A nationwide rent deposit protection scheme is to be introduced by the Scottish Government, providing assurance to the thousands of students renting in the private sector each year.
Protection and clarity will be offered to tenants, with the scheme aiming to cut the number of wrongly withheld deposits, speed up deposit returns, and ensure the availability of funds at the end of the tenancy.
In instances of dispute, it is hoped that the scheme will ensure that decisions regarding the amount returned to tenants will be determined in a fair way.
Cabinet Minister for Housing and Communities, Alex Neil announced the decision, which will allow the Scottish Government to provide the same measures already in place in England and Wales.
He said: “When deposits are unfairly withheld, it can cause hardship and misery for the tenant.
“We know that in many cases it is students and vulnerable tenants who are affected, and this is an absolute tragedy — these are the very people who can least afford to be treated in this way.
“On the recent evidence on the scale and nature of this, we believe it is time to take strong action.”
Students’ Representative Council President, Laura Laws, welcomed the Government’s announcement.
She said: “We are delighted that the Scottish Government has finally taken this step to protect those renting in the private sector.
“This will make a huge difference, not least to students — the changes will ensure that the millions of pounds in withheld deposits each year are returned to their rightful owners.”
Reports have been made of many Glasgow University students being left in a vulnerable position by their landlords when moving out.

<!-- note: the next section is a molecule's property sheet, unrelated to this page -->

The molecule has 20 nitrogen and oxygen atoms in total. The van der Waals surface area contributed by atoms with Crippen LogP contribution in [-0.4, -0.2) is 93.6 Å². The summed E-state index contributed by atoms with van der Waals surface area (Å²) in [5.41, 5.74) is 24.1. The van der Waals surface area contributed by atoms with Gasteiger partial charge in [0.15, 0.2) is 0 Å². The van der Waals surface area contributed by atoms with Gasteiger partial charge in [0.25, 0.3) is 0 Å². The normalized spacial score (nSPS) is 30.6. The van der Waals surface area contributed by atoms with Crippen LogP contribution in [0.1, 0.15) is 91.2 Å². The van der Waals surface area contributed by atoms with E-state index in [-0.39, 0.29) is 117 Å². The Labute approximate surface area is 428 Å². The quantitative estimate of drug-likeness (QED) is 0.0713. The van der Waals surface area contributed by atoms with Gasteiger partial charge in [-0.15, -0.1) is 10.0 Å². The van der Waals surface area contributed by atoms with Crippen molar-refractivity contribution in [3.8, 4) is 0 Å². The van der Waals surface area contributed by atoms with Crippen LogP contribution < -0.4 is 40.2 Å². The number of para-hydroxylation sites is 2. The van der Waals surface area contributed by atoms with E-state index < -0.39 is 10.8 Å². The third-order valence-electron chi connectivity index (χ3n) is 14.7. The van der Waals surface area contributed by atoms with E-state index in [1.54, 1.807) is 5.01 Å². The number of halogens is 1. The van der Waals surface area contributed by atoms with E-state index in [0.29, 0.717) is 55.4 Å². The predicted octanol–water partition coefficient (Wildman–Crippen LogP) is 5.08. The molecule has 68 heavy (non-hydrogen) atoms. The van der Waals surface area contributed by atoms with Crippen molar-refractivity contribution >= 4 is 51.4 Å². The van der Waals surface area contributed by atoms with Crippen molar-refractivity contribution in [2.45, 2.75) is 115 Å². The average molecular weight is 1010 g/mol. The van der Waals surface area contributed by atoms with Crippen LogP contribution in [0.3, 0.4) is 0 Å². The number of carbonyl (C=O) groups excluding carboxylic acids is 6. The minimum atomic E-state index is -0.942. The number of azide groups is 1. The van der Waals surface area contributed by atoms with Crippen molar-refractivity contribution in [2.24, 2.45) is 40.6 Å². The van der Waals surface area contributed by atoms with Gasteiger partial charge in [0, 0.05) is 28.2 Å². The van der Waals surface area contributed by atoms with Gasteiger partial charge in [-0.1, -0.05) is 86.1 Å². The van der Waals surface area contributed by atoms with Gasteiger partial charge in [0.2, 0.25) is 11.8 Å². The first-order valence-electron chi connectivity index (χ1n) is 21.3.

Problems, including the late return of deposits and deductions for excessive cleaning charges are not unusual, with certain landlords and letting agents now notorious for taking advantage of students.
Former tenants of letting agent Grant Management told Guardian that they incurred deductions from their deposit on a four bedroom flat for the apparent cleaning of a non-existent fifth bedroom.
Third year student Alasdair Shaw explained the difficulties he has experienced with deposit returns after moving out of a flat rented from Grant Management.
He said: “It was almost two months after we moved out before our deposit was returned to us. When it was returned, large deductions were made from our deposit for the repair of a broken window.
“This was absolutely ridiculous and unjustified because the window had already been repaired and this repair work had been paid for by ourselves.”
Alasdair went on to explain why he thought the introduction of the deposit scheme would be beneficial to students in the future.
He said: “I found Grant Management’s attitude toward deposit return worryingly blasé.
“Our dispute will hopefully be settled, but only through our perseverance. I think landlords take advantage of student tenants who may not have the time or know-how to challenge unfair deductions in their deposits.
“There needs to be something to stop this arising in the first place and to ensure that tenants have their deposits returned to them fairly without having to fight tooth and nail for every penny.”